Creating a personal development plan

I was speaking on Monday at the PA LIfe summit in London on the subject of personal development, and it struck me how many lovely ladies who are so successful in the jobs that they do struggle with  other areas of their life unnecessarily.

Personal development has  become a huge area of interest for people. I think this is down in part, to the frustration we feel in our lives about not       measuring up.  The reality is that the demands we place on ourselves are usually other people’s needs, not our own, and there is a feeling within most of us of something missing.  The reason I started my web site was to give women inspiration and a start to challenge some of the very long-held beliefs in our life that just aren’t true.

The number one fear is public speaking, and in my seminar on Monday, many women expressed that fear. That in itself is not unusual, neither is the root of what causes us to be fearful of it.  However what does constantly amaze me is how little “evidence” we need to back up our certainty of not being good at something. When I questioned how each woman told me that they were “useless” at public speaking, (their word not mine!) it usually stemmed from one  or two feelings which were enough to convince them.

I asked them to teach me to be afraid of public speaking and here were some of their replies:

I think about how much more everyone else knows than I do, as I dont have a degree” 

I asked Jackie if she was good at her job, she replied she considered herself very knowledgable and professional. So what did a degree have to do with presenting her expertise?

I think that i am go

ing to forget everything, and freeze”

I asked Lucinda if she believed other people made mistakes ever, and that if she did and looked at her notes people would think she was silly? “No of course people do make mistakes”she said

I think how prepared other people are and should I have done more to prepare”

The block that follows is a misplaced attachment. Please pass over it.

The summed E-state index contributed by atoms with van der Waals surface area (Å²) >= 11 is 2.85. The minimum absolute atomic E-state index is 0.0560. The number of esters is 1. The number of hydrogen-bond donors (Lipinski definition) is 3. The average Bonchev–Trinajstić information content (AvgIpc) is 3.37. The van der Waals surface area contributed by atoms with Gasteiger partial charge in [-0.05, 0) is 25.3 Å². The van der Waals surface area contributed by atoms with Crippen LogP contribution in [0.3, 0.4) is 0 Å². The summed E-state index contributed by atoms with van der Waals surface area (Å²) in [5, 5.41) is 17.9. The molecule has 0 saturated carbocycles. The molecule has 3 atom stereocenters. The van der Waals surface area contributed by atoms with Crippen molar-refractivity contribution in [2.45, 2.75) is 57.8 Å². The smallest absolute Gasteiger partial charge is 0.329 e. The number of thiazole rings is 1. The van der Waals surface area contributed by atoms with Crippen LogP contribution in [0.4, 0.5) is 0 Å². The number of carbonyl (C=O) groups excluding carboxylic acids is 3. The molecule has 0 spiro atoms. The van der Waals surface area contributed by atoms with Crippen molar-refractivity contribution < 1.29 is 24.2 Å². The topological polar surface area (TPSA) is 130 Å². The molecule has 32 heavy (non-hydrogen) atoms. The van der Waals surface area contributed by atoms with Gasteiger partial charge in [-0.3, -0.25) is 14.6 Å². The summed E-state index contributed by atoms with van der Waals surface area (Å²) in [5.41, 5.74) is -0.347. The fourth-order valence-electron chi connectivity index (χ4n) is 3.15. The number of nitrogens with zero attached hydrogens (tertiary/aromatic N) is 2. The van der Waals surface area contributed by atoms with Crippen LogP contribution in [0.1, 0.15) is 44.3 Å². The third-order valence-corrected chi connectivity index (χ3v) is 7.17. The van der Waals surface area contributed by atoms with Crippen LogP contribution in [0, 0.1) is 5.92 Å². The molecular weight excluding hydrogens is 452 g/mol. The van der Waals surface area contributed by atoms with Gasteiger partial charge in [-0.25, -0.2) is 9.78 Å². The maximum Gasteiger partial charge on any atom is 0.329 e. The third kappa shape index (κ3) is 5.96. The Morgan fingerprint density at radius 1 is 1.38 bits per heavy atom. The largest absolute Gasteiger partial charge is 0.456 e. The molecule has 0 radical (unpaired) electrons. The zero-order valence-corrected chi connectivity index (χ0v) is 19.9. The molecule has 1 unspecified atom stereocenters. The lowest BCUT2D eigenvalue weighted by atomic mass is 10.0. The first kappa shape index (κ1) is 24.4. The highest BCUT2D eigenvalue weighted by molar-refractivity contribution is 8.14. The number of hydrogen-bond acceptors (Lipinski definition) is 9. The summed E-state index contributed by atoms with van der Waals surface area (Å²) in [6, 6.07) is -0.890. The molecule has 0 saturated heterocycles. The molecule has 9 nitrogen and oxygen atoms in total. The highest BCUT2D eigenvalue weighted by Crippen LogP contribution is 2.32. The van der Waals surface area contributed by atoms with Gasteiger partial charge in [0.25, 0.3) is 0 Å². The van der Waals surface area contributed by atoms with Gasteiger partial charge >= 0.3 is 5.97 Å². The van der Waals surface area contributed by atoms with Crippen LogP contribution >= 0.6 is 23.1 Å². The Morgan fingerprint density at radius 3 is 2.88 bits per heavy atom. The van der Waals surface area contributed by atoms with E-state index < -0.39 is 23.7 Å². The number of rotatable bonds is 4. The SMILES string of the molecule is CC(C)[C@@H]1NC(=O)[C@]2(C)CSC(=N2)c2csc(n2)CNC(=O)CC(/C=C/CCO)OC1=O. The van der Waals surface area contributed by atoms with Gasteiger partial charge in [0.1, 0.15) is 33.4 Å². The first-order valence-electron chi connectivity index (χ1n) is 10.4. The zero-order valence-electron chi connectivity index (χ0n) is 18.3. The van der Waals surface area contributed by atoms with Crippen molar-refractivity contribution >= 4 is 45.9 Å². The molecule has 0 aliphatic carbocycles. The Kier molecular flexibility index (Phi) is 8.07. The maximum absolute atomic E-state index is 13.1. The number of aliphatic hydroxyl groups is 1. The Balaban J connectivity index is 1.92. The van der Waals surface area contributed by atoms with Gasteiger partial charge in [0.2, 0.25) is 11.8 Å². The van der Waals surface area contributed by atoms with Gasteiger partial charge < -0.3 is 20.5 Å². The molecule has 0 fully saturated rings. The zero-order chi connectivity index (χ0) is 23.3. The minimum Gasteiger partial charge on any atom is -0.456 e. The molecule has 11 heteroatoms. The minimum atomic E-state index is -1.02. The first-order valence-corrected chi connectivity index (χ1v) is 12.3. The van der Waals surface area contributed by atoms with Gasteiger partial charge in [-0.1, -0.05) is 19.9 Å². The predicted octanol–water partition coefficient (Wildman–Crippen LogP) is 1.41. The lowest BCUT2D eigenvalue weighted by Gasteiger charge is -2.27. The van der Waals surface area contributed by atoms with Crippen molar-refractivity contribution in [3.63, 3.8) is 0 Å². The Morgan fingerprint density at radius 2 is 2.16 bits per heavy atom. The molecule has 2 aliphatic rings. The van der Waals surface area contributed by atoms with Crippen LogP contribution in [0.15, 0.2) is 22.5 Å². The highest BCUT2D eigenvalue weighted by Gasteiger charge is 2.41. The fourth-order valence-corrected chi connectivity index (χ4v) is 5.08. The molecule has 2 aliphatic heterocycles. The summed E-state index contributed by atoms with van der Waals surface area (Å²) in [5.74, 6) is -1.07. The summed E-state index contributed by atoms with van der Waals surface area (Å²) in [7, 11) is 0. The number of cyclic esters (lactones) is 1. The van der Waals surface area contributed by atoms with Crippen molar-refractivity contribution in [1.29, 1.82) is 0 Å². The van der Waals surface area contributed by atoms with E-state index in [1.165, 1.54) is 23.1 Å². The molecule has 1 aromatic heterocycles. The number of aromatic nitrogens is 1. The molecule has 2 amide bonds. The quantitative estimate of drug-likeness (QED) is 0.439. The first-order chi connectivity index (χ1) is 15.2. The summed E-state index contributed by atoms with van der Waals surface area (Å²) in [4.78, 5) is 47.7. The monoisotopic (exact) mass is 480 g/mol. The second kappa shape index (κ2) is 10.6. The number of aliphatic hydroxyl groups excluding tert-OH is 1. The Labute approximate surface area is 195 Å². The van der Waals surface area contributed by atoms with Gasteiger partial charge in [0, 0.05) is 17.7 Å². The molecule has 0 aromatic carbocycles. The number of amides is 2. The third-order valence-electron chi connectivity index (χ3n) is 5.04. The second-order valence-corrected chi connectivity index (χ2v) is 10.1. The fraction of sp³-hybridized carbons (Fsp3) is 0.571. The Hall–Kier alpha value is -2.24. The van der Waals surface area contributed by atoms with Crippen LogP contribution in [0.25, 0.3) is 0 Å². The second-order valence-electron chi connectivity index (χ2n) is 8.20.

Do you know you subject well I asked. “Yes” she said very well.

All of these examples would scare the hell out of me if I had to think about that just before I went to speak. Not only that, but some of the ladies I spoke to had no real experience of ever speaking in public, but had managed to imagine really well that they would be no good!! Quite a feat to consider yourself no good at something when you havent even tried it!!

Given however that public speaking is the number one fear, I am respectful of the challenge that some people face with it.  That is not to say that their fear is justified though, it is a learned behaviour of creating pictures and a story in your head which does not serve you.

Be mindful of letting thoughts run wild that are not only not true but are extremely destructive. What if you imagined that the people you were going to speak to were all your friends who wouldn’t mind in the slightest if there was an “um” and a moment of forgetfulness. What if you imagined everyone coming up after and saying, “thank you, that was so interesting”

If you can’t imagine this then you need to start practising because if you are happy to practise negative scenarios then you can as easily spend the time practising positive ones. Even if both were untrue, the positive one would serve you better!! It always amazes me how unwilling we are to exaggerate anything good yet really happy to do it with the negative!



Lastly, a little quote from a sporting legend which emphasises another important point:

“I’ve missed more than 9000 shots in my career. I’ve lost almost 300 games. 26 times, I’ve been trusted to take the game winning shot and missed. I’ve failed over and over and over again in my life. And that is why I succeed. ”

Micheal Jordan

If you are not willing to practise the things that scare you so that you can be better, then at least don’t do the disservice to yourself of saying you are useless at it, just say, I’m not sure if I would be any good as I have never really tried to be good at it.

Kimberly Rothman

Founder of

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